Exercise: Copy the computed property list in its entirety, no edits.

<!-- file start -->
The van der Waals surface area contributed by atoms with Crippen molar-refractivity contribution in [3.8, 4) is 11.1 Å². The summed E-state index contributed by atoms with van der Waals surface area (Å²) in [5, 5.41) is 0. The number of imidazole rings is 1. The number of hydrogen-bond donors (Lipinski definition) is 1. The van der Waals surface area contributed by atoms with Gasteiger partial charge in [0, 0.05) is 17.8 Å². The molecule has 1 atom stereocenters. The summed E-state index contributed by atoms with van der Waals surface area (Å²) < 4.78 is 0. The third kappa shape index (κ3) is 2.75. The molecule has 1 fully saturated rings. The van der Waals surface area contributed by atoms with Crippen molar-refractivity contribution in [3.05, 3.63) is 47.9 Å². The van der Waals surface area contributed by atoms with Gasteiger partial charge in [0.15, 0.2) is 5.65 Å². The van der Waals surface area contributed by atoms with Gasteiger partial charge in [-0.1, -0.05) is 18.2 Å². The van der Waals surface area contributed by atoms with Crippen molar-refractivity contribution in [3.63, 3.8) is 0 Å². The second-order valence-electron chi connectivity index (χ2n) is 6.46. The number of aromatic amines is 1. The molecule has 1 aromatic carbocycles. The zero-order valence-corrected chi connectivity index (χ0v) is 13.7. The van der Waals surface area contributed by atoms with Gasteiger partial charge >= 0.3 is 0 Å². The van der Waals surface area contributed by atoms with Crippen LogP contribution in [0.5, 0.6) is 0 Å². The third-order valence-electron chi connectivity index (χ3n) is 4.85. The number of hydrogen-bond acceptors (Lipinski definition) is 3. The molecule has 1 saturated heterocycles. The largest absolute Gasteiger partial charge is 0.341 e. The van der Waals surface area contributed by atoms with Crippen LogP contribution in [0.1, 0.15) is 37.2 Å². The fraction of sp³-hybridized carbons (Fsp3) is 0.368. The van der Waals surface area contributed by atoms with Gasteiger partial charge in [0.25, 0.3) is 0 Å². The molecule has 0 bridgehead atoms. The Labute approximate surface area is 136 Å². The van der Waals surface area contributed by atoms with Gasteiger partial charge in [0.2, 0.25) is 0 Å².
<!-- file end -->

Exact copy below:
The van der Waals surface area contributed by atoms with Crippen molar-refractivity contribution in [3.8, 4) is 11.1 Å². The summed E-state index contributed by atoms with van der Waals surface area (Å²) in [5, 5.41) is 0. The number of imidazole rings is 1. The number of hydrogen-bond donors (Lipinski definition) is 1. The van der Waals surface area contributed by atoms with Gasteiger partial charge in [0, 0.05) is 17.8 Å². The molecule has 1 atom stereocenters. The summed E-state index contributed by atoms with van der Waals surface area (Å²) < 4.78 is 0. The third kappa shape index (κ3) is 2.75. The molecule has 1 fully saturated rings. The van der Waals surface area contributed by atoms with Crippen molar-refractivity contribution in [3.05, 3.63) is 47.9 Å². The van der Waals surface area contributed by atoms with Gasteiger partial charge in [0.15, 0.2) is 5.65 Å². The van der Waals surface area contributed by atoms with Gasteiger partial charge in [-0.1, -0.05) is 18.2 Å². The van der Waals surface area contributed by atoms with Crippen molar-refractivity contribution in [3.63, 3.8) is 0 Å². The second-order valence-electron chi connectivity index (χ2n) is 6.46. The number of aromatic amines is 1. The molecule has 1 aromatic carbocycles. The zero-order valence-corrected chi connectivity index (χ0v) is 13.7. The van der Waals surface area contributed by atoms with Gasteiger partial charge >= 0.3 is 0 Å². The van der Waals surface area contributed by atoms with Crippen LogP contribution in [0.5, 0.6) is 0 Å². The third-order valence-electron chi connectivity index (χ3n) is 4.85. The number of hydrogen-bond acceptors (Lipinski definition) is 3. The molecule has 1 saturated heterocycles. The largest absolute Gasteiger partial charge is 0.341 e. The van der Waals surface area contributed by atoms with Crippen LogP contribution in [0.1, 0.15) is 37.2 Å². The fraction of sp³-hybridized carbons (Fsp3) is 0.368. The van der Waals surface area contributed by atoms with Gasteiger partial charge in [0.25, 0.3) is 0 Å². The molecule has 0 bridgehead atoms. The Labute approximate surface area is 136 Å². The van der Waals surface area contributed by atoms with Gasteiger partial charge in [0.2, 0.25) is 0 Å².